Citrus paradisi

Citrus paradisi

Grapefruit (Citrus paradisi Macfad., 1830) is a fruit tree of the Rutaceae family and of the genus Citrus.

Systematics –
From the systematic point of view it belongs to the Domain Eukaryota, Kingdom Plantae, Magnoliophyta Division, Magnoliopsida Class, Sottoclasse Rosidae, Order Sapindales, Family Rutaceae, Subfamily Aurantioideae, Tribe Citreae and then to the Genus Citrus and to the Specie C. paradisi.

Etymology –
The term Citrus was the Latin name of cedar and lemon, from Greek greek κέδρος kédros, cedar and κίτρον kítron, lemon. The specific epithet derives from Paradise, genitive of the Latin ecclesiastico paradisus, referring to the goodness of the fruits, worthy of paradise.

Geographic Distribution and Habitat –
The origin of grapefruit is uncertain. It is supposed that it does not come from South-East Asia, but from Central America (Barbados or Bahamas) but it becomes difficult to demonstrate how it could reach the Mediterranean Sea from there; The hypothesis that he came to Europe together with his ancestor, the sweet orange, from the Far East through Asia to the Silk Road, is more similar. Today grapefruit is grown in all countries with a temperate climate.

Description –
The Citrus paradisi is an ancient hybrid, probably between the sweet orange and the pomelo, but for centuries it is now an autonomous species. Grapefruit is a very vigorous plant, which can reach 12 meters in height, with a rounded shape and dense foliage. It has dark-green ovate leaves, with winged petioles and a flexible spine at the axilla. The flowers are large, generally in axillary inflorescences (hence the English “grapefruit”, that is, fruits gathered in clusters). It has fruits with a juicy, bitter-acidulous pulp, yellow in color, or pink-red according to the variety. The seeds are white and polyembryonic.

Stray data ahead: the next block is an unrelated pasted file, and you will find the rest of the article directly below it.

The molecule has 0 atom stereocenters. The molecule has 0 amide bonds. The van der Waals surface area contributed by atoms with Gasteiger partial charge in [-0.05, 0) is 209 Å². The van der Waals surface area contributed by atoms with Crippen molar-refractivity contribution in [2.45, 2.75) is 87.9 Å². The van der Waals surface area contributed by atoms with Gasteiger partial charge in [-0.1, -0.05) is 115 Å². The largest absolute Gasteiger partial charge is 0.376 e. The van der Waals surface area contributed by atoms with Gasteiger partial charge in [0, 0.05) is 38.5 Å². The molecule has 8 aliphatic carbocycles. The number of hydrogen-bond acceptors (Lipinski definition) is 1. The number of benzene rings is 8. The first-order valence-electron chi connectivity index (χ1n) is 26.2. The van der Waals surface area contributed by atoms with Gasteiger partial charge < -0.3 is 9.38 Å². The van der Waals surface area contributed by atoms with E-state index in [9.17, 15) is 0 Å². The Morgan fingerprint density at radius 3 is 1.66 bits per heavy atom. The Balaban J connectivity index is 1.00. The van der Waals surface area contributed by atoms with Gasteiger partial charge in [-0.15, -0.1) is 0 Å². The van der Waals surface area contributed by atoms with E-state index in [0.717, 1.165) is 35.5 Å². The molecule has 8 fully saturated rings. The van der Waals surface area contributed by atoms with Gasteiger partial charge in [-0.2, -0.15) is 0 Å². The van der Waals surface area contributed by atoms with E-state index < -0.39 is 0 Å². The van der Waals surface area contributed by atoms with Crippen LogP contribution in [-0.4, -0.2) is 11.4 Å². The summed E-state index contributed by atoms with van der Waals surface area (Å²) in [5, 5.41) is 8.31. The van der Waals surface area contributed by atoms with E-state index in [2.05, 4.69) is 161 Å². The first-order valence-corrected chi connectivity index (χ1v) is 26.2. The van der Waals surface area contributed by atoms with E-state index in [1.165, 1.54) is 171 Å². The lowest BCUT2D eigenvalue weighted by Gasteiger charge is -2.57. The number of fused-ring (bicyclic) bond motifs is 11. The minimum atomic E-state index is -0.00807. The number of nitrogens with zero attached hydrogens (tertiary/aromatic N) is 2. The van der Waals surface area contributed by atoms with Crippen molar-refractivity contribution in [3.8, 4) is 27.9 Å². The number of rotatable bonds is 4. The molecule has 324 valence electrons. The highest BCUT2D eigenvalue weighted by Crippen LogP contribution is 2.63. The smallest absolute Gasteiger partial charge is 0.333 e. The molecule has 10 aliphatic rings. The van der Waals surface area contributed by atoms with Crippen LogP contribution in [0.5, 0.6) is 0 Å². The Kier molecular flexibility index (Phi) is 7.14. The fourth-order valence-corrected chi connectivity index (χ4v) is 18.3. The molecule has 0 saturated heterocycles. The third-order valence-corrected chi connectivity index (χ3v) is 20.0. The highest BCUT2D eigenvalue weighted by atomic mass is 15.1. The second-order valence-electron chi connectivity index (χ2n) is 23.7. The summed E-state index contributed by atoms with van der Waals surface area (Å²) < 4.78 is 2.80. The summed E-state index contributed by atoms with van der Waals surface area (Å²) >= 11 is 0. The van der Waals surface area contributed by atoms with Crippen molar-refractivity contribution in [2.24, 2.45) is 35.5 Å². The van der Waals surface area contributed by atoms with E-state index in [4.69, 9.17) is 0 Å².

Grapefruit is classified commercially based on:
– maturation period (early, mid-season and late);
– color of the pulp (light or pigmented);
– presence of seeds: with seeds or apireni.
The common name grapefruit can refer both to fruit and to its tree.

Cultivation –
Today grapefruit is grown practically all over the world and the major producers are the USA, (Florida and Texas). In Southern Italy especially in the Catania Plain, and in the Conca d’Oro of Palermo, in Sicily. For the cultivation technique you can consult the following form.

Uses and Traditions –
Grapefruit has been grown in Europe for a long time only as an ornamental plant. The fruit became popular and then grown in intensive plants only in the nineteenth century.
In addition to food uses such as fresh fruit, juices, drinks, etc. some studies show important antimycotic, antimicrobial and antibacterial properties of the GSE (Grapefruit-Seed Extract).
In the last thirty years, through various studies, it has been noticed however that in countries where grapefruit juice consumption is high (with quantities of even 4-8 liters per day) negative interferences of this drink occurred on some pharmacological therapies. For this reason, studies have been deepened that have led to clarify the enzymatic mechanisms of action and, therefore, it is always good prior medical consultation, for those who use some drugs, in the intake of drinks based on grapefruit juice .

Preparation Mode –
The Citrus paradisi is a fruit used both fresh and in juices, juices or drinks. Its use in recent times, which is expanding, has also extended to recipes that include dishes for appetizers, condiments and in pastry.

Guido Bissanti

Sources
– Wikipedia, the free encyclopedia.
– Treben M., 2000. Health from the Pharmacy of the Lord, Advice and experience with medicinal herbs, Ennsthaler Publisher
– Pignatti S., 1982. Flora of Italy, Edagricole, Bologna.
– Conti F., Abbate G., Alessandrini A., Blasi C. (edited by), 2005. An annotated checklist of the Italian vascular flora, Palombi Editore.

Warning: Pharmaceutical applications and alimurgical uses are indicated for informational purposes only and do not in any way represent a medical prescription; there is therefore no liability for their use for curative, aesthetic or food purposes.




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